Trans*forming the Dialogue: First Voices

In our newest campaign Trans*forming the Dialogue, we reached out to people who identify as transgender and transgender allies to help us by offering their perspective on how we can positively shift the conversation around the trans experience. Many leading voices contributed their answer to the following prompt:

  • What are 2 – 3 questions (or as many as you like) that one should NOT be asking a transgender person?
  • What are 2 – 3 questions (or as many as you like) that one SHOULD be asking a transgender person?

These responses are the heart and soul of our campaign. With several submissions and more on their way, the following are the “first voices” of Trans*forming the Dialogue. We ask that you read, comment and share these submissions to help promote the work that our collaborators are doing to spread awareness and understanding.

Interested in being a featured voice? Answer our prompt on your blog, send it to cingrao@socialwork.simmons.edu or mdottermusch@socialwork.simmons.edu.

Choice Quotes

Trans people are often asked questions that are offensive or inappropriate. This isn’t the fault of the cisgender person: it’s the fault of our society for not providing education on how to ask trans people about our identities and bodies.

– Trans Student Educational Resources

Questions that are never appropriate are, “Have you had any surgeries yet?” “What are you going to do about your beard?” “Do you think you will be able to pass?” Or anything else related to their bodies and their appearance.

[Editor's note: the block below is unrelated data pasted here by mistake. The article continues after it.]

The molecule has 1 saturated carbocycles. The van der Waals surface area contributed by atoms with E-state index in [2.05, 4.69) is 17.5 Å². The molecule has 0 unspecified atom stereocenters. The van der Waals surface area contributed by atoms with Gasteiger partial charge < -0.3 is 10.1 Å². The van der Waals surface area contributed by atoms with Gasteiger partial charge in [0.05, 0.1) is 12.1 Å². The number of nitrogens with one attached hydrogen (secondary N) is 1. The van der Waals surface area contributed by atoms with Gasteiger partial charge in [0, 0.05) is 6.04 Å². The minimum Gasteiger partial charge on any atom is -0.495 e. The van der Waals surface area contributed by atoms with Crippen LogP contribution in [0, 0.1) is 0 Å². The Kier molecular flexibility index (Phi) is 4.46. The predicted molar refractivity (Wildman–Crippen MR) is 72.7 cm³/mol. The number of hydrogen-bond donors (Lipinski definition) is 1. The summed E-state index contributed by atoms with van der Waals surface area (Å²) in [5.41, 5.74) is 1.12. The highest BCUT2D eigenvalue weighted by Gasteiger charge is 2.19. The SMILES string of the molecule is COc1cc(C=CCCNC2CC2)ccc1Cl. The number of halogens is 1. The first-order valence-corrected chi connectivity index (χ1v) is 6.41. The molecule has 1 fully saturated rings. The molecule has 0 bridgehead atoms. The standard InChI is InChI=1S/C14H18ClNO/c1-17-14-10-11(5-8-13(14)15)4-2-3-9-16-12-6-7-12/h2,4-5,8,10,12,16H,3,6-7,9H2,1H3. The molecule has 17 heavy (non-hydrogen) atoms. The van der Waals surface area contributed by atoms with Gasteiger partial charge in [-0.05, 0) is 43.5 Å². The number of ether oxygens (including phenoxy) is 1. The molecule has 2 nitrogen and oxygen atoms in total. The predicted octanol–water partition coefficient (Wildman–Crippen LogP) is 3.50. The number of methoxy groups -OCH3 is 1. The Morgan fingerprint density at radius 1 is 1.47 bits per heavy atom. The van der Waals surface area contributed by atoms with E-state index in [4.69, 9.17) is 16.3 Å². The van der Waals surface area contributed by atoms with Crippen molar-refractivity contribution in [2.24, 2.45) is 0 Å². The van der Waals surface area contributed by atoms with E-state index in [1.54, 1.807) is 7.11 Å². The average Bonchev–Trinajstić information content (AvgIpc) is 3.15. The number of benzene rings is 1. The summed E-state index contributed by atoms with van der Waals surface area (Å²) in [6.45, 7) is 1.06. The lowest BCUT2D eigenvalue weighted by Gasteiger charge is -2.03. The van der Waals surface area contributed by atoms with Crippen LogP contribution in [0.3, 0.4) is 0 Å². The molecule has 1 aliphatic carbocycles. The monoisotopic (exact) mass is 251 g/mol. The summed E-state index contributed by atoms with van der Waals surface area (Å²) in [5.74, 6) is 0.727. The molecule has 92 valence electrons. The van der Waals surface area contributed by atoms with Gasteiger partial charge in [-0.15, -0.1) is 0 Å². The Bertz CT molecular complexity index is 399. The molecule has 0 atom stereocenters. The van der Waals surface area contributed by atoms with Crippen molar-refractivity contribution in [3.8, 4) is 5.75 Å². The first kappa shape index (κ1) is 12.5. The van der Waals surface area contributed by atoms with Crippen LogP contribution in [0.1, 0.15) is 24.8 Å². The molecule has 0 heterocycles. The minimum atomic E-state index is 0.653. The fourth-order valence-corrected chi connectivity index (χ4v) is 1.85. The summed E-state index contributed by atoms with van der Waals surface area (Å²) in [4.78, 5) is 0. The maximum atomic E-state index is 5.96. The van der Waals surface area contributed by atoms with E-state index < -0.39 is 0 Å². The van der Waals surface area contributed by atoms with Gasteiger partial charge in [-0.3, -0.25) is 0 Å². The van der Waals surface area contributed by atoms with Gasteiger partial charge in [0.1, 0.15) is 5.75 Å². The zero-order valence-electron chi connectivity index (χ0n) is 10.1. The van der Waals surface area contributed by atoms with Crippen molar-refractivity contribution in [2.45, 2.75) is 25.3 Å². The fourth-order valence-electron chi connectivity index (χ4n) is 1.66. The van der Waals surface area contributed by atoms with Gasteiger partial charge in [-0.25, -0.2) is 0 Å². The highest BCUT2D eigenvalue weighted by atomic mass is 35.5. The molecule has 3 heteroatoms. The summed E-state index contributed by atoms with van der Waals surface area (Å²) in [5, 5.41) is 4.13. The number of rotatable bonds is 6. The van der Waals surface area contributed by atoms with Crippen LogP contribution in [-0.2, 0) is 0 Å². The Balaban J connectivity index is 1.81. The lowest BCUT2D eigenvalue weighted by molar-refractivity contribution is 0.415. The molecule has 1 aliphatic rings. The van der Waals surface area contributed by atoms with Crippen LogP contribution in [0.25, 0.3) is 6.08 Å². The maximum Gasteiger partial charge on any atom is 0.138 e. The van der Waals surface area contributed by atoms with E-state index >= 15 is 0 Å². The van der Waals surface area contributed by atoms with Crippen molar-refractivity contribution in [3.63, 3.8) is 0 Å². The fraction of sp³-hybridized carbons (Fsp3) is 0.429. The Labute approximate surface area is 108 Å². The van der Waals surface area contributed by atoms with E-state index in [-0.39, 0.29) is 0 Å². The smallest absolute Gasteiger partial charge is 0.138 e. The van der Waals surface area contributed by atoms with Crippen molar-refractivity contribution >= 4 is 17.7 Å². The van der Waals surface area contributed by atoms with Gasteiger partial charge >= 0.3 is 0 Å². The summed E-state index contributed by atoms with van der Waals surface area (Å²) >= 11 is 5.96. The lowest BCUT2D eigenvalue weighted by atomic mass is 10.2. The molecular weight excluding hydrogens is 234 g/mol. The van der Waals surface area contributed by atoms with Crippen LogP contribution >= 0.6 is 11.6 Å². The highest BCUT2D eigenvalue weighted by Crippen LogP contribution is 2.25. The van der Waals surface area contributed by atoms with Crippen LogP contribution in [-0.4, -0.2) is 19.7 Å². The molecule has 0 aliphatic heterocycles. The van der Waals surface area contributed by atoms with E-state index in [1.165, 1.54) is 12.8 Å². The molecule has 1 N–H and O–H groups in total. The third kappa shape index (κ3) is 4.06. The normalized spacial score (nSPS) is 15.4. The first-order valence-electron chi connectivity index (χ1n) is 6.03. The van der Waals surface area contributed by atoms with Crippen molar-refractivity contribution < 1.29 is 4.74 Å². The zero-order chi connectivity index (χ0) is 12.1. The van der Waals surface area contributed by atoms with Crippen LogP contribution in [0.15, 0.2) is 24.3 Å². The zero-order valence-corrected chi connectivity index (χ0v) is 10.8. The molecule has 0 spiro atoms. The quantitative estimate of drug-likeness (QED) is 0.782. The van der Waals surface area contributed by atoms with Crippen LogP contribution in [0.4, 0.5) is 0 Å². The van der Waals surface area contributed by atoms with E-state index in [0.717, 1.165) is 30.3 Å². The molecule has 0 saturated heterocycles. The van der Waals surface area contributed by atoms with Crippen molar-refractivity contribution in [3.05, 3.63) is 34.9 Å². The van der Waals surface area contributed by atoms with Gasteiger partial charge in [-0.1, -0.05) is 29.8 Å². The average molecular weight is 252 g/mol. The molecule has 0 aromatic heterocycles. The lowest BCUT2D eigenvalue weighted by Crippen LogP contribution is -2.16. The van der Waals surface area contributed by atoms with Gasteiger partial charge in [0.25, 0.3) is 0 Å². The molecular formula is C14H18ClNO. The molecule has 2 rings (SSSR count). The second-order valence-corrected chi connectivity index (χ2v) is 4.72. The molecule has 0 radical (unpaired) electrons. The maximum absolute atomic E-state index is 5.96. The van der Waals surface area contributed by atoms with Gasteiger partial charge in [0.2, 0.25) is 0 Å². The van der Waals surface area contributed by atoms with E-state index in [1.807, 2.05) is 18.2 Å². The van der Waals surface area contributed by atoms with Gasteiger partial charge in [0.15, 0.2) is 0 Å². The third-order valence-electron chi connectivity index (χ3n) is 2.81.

– Janitor Queer

Trans people are just people. Like everybody else, we want to be treated with respect. This is sometimes hard to come by, especially for those who are visibly gender-nonconforming. The greatest gift you can give is kindness and a little bit of your time.

– Man Today Blog

This is the basic question every trans* ally needs to ask of themselves, and then once they’ve committed to changing the world for the better, they need to make sure to check in with actual trans* people.

– The Catholic Transgender

Even though I am transgender, I am still learning things about myself, and the things I am comfortable talking about. What works for me does not work for everyone. But the most important thing is that we have a dialogue with people about being transgender.

– Crossing T’s and Dotting I’s

It is less about the questions we should be asking and more about the conversations we should be having. Some of the biggest issues we should be talking about facing the transgender community are: unemployment, homelessness, and poor medical coverage.

– Gabrielle Hermosa, My Cool Diverse Life

Why ask yourself questions about gender as part of a campaign to promote education about transgender youth and adults? Because wherever you fall on the gender spectrum, you have a gender story.

– Gender Spectrum

Bathrooms are not only for cis people. Cis people often seem to be under the mistaken assumption that part of the conditions of trans-ness is that we never actually need to use the bathroom.

- Adrian Ballou, Everyday Feminism

#TransDialogue Tweet Chat

Many leading voices also contributed to a virtual conversation about Trans*forming the Dialogue. We wanted to share the perspectives of the transgender and trans allied community in front of the entire Twitter network. Click here to see a summary of the #TransDialogue Chat.